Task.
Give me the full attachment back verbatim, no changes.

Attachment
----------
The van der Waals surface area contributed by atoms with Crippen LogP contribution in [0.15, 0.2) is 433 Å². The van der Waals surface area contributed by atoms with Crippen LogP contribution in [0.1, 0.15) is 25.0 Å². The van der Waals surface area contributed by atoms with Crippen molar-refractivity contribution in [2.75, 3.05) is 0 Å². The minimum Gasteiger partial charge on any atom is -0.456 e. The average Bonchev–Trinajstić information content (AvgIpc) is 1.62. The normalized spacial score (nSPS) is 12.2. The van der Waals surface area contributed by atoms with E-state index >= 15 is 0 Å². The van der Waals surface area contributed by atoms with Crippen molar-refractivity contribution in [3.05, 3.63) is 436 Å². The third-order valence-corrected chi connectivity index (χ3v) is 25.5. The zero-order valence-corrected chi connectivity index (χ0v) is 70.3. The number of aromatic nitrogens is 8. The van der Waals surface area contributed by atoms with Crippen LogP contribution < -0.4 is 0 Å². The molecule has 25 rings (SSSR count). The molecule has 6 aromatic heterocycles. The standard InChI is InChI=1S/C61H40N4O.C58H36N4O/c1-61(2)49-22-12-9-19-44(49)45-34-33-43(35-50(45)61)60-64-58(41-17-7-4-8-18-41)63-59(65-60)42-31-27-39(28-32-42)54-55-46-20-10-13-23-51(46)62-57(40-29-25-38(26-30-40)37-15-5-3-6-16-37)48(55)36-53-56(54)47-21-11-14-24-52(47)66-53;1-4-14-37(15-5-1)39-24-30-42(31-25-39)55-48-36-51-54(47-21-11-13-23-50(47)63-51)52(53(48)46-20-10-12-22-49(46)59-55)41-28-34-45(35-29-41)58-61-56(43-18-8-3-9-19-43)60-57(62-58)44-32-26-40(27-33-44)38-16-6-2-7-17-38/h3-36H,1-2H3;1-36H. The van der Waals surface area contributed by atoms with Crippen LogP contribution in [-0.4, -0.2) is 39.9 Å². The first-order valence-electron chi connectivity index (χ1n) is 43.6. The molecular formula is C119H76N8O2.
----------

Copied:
The van der Waals surface area contributed by atoms with Crippen LogP contribution in [0.15, 0.2) is 433 Å². The van der Waals surface area contributed by atoms with Crippen LogP contribution in [0.1, 0.15) is 25.0 Å². The van der Waals surface area contributed by atoms with Crippen molar-refractivity contribution in [2.75, 3.05) is 0 Å². The minimum Gasteiger partial charge on any atom is -0.456 e. The average Bonchev–Trinajstić information content (AvgIpc) is 1.62. The normalized spacial score (nSPS) is 12.2. The van der Waals surface area contributed by atoms with E-state index >= 15 is 0 Å². The van der Waals surface area contributed by atoms with Crippen molar-refractivity contribution in [3.05, 3.63) is 436 Å². The third-order valence-corrected chi connectivity index (χ3v) is 25.5. The zero-order valence-corrected chi connectivity index (χ0v) is 70.3. The number of aromatic nitrogens is 8. The van der Waals surface area contributed by atoms with Crippen LogP contribution < -0.4 is 0 Å². The molecule has 25 rings (SSSR count). The molecule has 6 aromatic heterocycles. The standard InChI is InChI=1S/C61H40N4O.C58H36N4O/c1-61(2)49-22-12-9-19-44(49)45-34-33-43(35-50(45)61)60-64-58(41-17-7-4-8-18-41)63-59(65-60)42-31-27-39(28-32-42)54-55-46-20-10-13-23-51(46)62-57(40-29-25-38(26-30-40)37-15-5-3-6-16-37)48(55)36-53-56(54)47-21-11-14-24-52(47)66-53;1-4-14-37(15-5-1)39-24-30-42(31-25-39)55-48-36-51-54(47-21-11-13-23-50(47)63-51)52(53(48)46-20-10-12-22-49(46)59-55)41-28-34-45(35-29-41)58-61-56(43-18-8-3-9-19-43)60-57(62-58)44-32-26-40(27-33-44)38-16-6-2-7-17-38/h3-36H,1-2H3;1-36H. The van der Waals surface area contributed by atoms with Crippen LogP contribution in [-0.4, -0.2) is 39.9 Å². The first-order valence-electron chi connectivity index (χ1n) is 43.6. The molecular formula is C119H76N8O2.